Researchers link severe COVID-19 cases to mental decline equal to aging a decade

People that have suffered severe cases of COVID-19 may experience mental decline equal to the brain aging by a decade, according to a new study released this month.  

Researchers from the U.K. analyzed the test data of over 84,000 participants who took the Great British Intelligence Test and were suspected or confirmed to have COVID-19. 

The study, which has not yet been peer-reviewed, found that people who had recovered from severe cases of the disease exhibited “significant cognitive deficit” after controlling for other factors such as age, gender and pre-existing medical conditions. 

Some deficits were of “substantial effect size,” the researchers found, specifically among those who had been hospitalized and those who had mild cases and reported no difficulty breathing. However, among those who ended up on a ventilator, the deficits were “equivalent to the average 10-year decline in global performance between the ages of 20 to 70.” 

The cognitive decline could be the result of other health events that are thought to be associated with COVID-19 such as stoke, inflammatory syndrome and micro bleeds, according to the study.

COVID-19 is a disease that can have critical impacts on the upper respiratory system, leading patients with severe cases to require supplemental oxygen. As a result, researchers in the study have also hypothesized that hypoxia in the brain could also lead to cognitive decline. 

However, they write, “it is yet to be established whether COVID-19 infection is associated with cognitive impairment at the population level; and if so, how this differs with respiratory symptom severity and relatedly, hospitalisation status. Measuring such associations is challenging.”

In all, the scientists said that their findings “align with the view that there are chronic cognitive consequences of having COVID-19. Individuals who recovered from suspected or confirmed COVID-19 perform worse on cognitive tests in multiple domains than would be expected given their detailed age and demographic profiles.” 

The researchers said their study should be a “clarion call” for more research into the basis cognitive deficits in recovered COVID-19 patients. 

Some scientists say that the study’s results should be viewed cautiously. 

Derek Hill, a professor of medical imaging science at University College London, told Reuters that the study did not compare before and after scores of participants, and that a large number of them only self-reported having the virus without a positive test. 

“Overall (this is) an intriguing but inconclusive piece of research into the effect of COVID on the brain,” Hill told Reuters. “As researchers seek to better understand the long term impact of COVID, it will be important to further investigate the extent to which cognition is impacted in the weeks and months after the infection, and whether permanent damage to brain function results in some people.”

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Cites Link to Nonalcoholic Fatty Liver Disease and Importance of Early Detection

Echosens, a high-technology company offering the FibroScan family of products, urges increased awareness of the rise of liver cancer rates, which have more than tripled since 1980, while death rates have more than doubled during this time. About 21,000 Americans are diagnosed with primary liver cancer each year—twice as common in men than in women. Risk factors include other liver diseases, including cirrhosis, chronic hepatitis B, chronic hepatitis C and non-alcoholic fatty liver disease (NAFLD). NAFLD may be a key driver of increased cancer associated with obesity, while non-alcoholic steatohepatitis (NASH) is the fastest growing cause of liver cancer among transplant candidates.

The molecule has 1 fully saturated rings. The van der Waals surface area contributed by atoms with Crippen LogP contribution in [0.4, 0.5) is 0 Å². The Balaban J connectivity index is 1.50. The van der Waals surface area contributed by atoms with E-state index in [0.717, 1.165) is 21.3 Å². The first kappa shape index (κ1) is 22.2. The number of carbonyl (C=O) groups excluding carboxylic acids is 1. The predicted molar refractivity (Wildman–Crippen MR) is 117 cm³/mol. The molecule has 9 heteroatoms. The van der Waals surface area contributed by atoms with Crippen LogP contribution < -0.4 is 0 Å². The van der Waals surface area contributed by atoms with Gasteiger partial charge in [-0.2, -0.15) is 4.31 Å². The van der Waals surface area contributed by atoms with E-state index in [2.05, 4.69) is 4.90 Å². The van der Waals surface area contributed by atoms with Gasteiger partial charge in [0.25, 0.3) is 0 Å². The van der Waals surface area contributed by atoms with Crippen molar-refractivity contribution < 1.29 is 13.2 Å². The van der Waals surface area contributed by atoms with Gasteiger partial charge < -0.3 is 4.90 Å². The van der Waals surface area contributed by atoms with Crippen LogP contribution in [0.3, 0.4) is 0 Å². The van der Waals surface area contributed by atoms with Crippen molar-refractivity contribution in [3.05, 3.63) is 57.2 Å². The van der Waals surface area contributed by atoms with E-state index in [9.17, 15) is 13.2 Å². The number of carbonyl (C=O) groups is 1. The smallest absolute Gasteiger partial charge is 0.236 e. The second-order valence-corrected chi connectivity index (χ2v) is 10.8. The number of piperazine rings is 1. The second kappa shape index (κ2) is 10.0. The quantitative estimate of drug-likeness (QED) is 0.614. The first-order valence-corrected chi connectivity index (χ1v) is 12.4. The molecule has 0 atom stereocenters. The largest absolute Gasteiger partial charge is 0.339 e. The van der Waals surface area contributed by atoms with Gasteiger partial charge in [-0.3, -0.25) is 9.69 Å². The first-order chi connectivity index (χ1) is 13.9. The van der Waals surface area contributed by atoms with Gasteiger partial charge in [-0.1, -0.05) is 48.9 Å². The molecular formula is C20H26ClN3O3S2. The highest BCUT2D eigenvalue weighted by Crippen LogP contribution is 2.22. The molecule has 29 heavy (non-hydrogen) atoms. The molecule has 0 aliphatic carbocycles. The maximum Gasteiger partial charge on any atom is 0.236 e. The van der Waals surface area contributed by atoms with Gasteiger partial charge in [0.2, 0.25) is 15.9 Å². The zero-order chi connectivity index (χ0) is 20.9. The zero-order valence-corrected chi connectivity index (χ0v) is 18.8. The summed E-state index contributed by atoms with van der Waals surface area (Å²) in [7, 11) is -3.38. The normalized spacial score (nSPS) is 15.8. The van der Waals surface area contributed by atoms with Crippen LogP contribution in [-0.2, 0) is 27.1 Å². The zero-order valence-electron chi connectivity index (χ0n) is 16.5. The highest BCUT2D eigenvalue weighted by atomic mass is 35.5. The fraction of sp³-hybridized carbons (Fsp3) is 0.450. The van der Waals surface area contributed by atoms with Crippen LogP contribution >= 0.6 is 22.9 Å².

“People with NAFLD have higher rates of several types of cancer, with the greatest increase seen for liver cancer and other gastrointestinal cancers,” says Jon Gingrich, CEO, Echosens North America. “Point-of-care examinations, monitoring and ongoing assessment of liver fat and stiffness as provided by FibroScan, a rapid, non-invasive point of care examination, can identify individuals who are asymptomatic and undiagnosed for liver damage.”

Researchers have found that liver cancer, NAFLD, hepatitis C and liver transplants are prevalent in 40-80% of people who have Type 2 diabetes and in 30-90% of people who are obese. Being overweight or obese is responsible for about 85% of fatty liver disease.

“Approximately 30,000 people die from liver cancer each year and these numbers have continued to rise in recent years,” says Lynn Gardner Seim, Executive Vice President and Chief Operating Officer, American Liver Foundation. “It is essential that patients at risk for liver cancer, including those who have previously been diagnosed with hepatitis C, NAFLD, NASH and other liver diseases, talk with their doctors and have a plan in place for getting screened.”

Traditional approaches to assessing liver health, such as liver biopsy and advanced radiological imaging, may not be cost effective nor accessible to the broader at-risk population. FibroScan directly measures physical properties of stiffness and fat liver to provide reproducible results and allow for both diagnosis and monitoring of liver stiffness and liver fat. It is also recognized worldwide as the reference for non-invasive liver diagnosis supported with more than 2,000 medical publications and 40 guideline recommendations.

About Echosens

Echosens, the developer of FibroScan®, is an innovative high-technology company offering a full range of products and services supporting physicians in their assessment and management of patients with chronic liver diseases. FibroScan is supported by over 2,500 peer-reviewed publications and examinations are covered by Medicare, Medicaid and many insurance plans. For more information, please visit http://www.echosens.us and follow us on Twitter (@echosensNA).

View source version on businesswire.com: https://www.businesswire.com/news/home/20201026005599/en/

Contacts

Media:
Brittany Tedesco
CPR Communications